A day in the life of a tiger fisherman

5:30 the alarm goes off, we shake off the night before in a hot shower, congregate in the main lodge , enjoy the aroma of fresh coffee and home made rusks. The conversation is subdued as we watch with interest as Africa wakes up beneath us, pulling the mist duvet away, revealing the mountains, the valley, and finally the lake. The last of last night edges itself out, almost embarrassingly with a slight shiver. The Francolin urge us on. This is Heavens Gate Lodge at Royal Jozini, Swaziland. It just talks to your inner spaces, without effort, without drama but with the promise of a days adventure that awakens centuries of lost instinct within each one of us, man and woman alike.

Africa continues to awaken around us on our drive to the water, unstoppable and reliable like an old friend. Showings of shy Kudu, glimpses of Nyala, and a disapproving look from a neck of giraffe remind us that we are in paradise.

The boat is dripping with dew, the Golden Orb spiders have been active and the geckos scurry for a dark hole , the Yamaha coughs and destroys the silence in a cloud of smoke and adrenalin.

Time to hunt!
The tiger fish in this magnificent 35km stretch of clean fresh water are unique in that they do not occur farther south in Africa. They are artistic in Color and design and best of all, they have increased in size year after year here.

There are any number of ways to hunt these predators but beware! these fish challenge anglers of all size and creed. In such a massive body of water the hunter has to first find the fish. This takes time and experience.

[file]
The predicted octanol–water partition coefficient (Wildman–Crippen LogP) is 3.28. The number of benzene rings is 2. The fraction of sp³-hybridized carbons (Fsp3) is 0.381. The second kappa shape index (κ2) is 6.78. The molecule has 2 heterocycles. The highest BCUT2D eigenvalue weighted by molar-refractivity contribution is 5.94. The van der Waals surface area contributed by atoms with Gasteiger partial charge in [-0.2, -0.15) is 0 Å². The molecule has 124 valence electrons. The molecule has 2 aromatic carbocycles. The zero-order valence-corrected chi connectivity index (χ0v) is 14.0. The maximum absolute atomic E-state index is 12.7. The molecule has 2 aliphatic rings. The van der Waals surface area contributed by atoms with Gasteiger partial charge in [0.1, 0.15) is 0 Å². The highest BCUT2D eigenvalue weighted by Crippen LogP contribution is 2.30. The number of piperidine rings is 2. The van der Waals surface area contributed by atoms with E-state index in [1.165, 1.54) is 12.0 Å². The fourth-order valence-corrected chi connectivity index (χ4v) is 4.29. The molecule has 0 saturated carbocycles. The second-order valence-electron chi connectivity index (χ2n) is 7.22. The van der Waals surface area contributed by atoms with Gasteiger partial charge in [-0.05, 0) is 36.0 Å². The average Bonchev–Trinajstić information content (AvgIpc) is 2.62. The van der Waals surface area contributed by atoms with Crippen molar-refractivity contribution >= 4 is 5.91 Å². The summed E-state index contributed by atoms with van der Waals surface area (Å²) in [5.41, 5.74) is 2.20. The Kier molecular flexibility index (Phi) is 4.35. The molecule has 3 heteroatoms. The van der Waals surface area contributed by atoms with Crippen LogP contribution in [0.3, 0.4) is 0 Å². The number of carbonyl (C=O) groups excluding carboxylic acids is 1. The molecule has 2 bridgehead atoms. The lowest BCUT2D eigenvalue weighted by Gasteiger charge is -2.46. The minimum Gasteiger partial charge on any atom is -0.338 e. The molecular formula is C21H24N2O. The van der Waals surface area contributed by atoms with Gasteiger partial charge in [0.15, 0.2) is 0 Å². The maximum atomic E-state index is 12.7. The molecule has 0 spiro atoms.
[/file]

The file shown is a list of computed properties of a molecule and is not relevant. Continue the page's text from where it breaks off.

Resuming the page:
The Tiger go for bait on a static line, and remarkably find pilchards quite tasty. The take on static dead bait is gentle and often mistaken for a weed or grass. One has to allow the fish to take the bait BEFORE striking, so frustrating when you know just how close you are to a hook up. Strike to early and its gone, strike to late and the hook is naked, it takes practice, practice , concentration and nerves of steel. A successful hook up and everything changes, there is pandemonium on the boat, all lines are brought in, the boat made safe and so the hunter starts his battle, the objective, keep the fish in the water, don’t let it jump.

When fishing with lures or Fly the hit is so explosive that it can take the rod out of your hands, it is incredibly fast and powerful. The desperate life saving battle to free itself from the hook is ferocious and ancient. One cannot help but to respect the energy and power of this fish as it takes you on, both physically and mentally.

A successful Tiger fish hunt ends with a photograph a high five, big grins and a release. The fish eagles let us know that they have beared witness and they echo one another in their appreciation. The sense of satisfaction is enhanced by the release and the protection of this magnificent species for our junior and unborn hunters to enjoy long after we have gone.


Roger McLeod at Heavens Gate Lodge (Lisango Lezulu Lodge), Royal Jozini, Swaziland